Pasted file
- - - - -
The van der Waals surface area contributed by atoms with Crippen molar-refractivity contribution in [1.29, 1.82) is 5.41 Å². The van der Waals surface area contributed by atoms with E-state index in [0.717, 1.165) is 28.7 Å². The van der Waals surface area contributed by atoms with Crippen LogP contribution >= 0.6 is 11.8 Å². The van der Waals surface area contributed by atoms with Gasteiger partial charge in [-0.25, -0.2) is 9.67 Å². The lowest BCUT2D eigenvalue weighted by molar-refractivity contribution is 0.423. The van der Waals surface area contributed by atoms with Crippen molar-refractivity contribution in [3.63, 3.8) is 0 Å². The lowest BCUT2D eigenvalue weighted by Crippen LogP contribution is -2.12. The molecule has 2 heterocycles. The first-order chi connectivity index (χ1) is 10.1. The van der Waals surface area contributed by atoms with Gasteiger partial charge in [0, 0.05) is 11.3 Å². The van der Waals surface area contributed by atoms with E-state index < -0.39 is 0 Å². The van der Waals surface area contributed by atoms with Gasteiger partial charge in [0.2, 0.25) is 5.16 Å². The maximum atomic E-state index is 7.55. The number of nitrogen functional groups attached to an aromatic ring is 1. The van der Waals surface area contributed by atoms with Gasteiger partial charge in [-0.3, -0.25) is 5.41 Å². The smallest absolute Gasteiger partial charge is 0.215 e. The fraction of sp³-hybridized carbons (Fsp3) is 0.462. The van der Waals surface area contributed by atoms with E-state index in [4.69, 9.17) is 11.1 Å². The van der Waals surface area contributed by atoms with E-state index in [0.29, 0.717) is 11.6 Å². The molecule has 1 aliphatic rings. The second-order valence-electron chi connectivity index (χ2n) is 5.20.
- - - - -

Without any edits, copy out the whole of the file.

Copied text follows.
The van der Waals surface area contributed by atoms with Crippen molar-refractivity contribution in [1.29, 1.82) is 5.41 Å². The van der Waals surface area contributed by atoms with E-state index in [0.717, 1.165) is 28.7 Å². The van der Waals surface area contributed by atoms with Crippen LogP contribution >= 0.6 is 11.8 Å². The van der Waals surface area contributed by atoms with Gasteiger partial charge in [-0.25, -0.2) is 9.67 Å². The lowest BCUT2D eigenvalue weighted by molar-refractivity contribution is 0.423. The van der Waals surface area contributed by atoms with Crippen molar-refractivity contribution in [3.63, 3.8) is 0 Å². The lowest BCUT2D eigenvalue weighted by Crippen LogP contribution is -2.12. The molecule has 2 heterocycles. The first-order chi connectivity index (χ1) is 10.1. The van der Waals surface area contributed by atoms with Gasteiger partial charge in [0, 0.05) is 11.3 Å². The van der Waals surface area contributed by atoms with E-state index < -0.39 is 0 Å². The van der Waals surface area contributed by atoms with Gasteiger partial charge in [0.2, 0.25) is 5.16 Å². The maximum atomic E-state index is 7.55. The number of nitrogen functional groups attached to an aromatic ring is 1. The van der Waals surface area contributed by atoms with Gasteiger partial charge in [-0.3, -0.25) is 5.41 Å². The smallest absolute Gasteiger partial charge is 0.215 e. The fraction of sp³-hybridized carbons (Fsp3) is 0.462. The van der Waals surface area contributed by atoms with E-state index in [4.69, 9.17) is 11.1 Å². The van der Waals surface area contributed by atoms with E-state index in [0.29, 0.717) is 11.6 Å². The molecule has 1 aliphatic rings. The second-order valence-electron chi connectivity index (χ2n) is 5.20.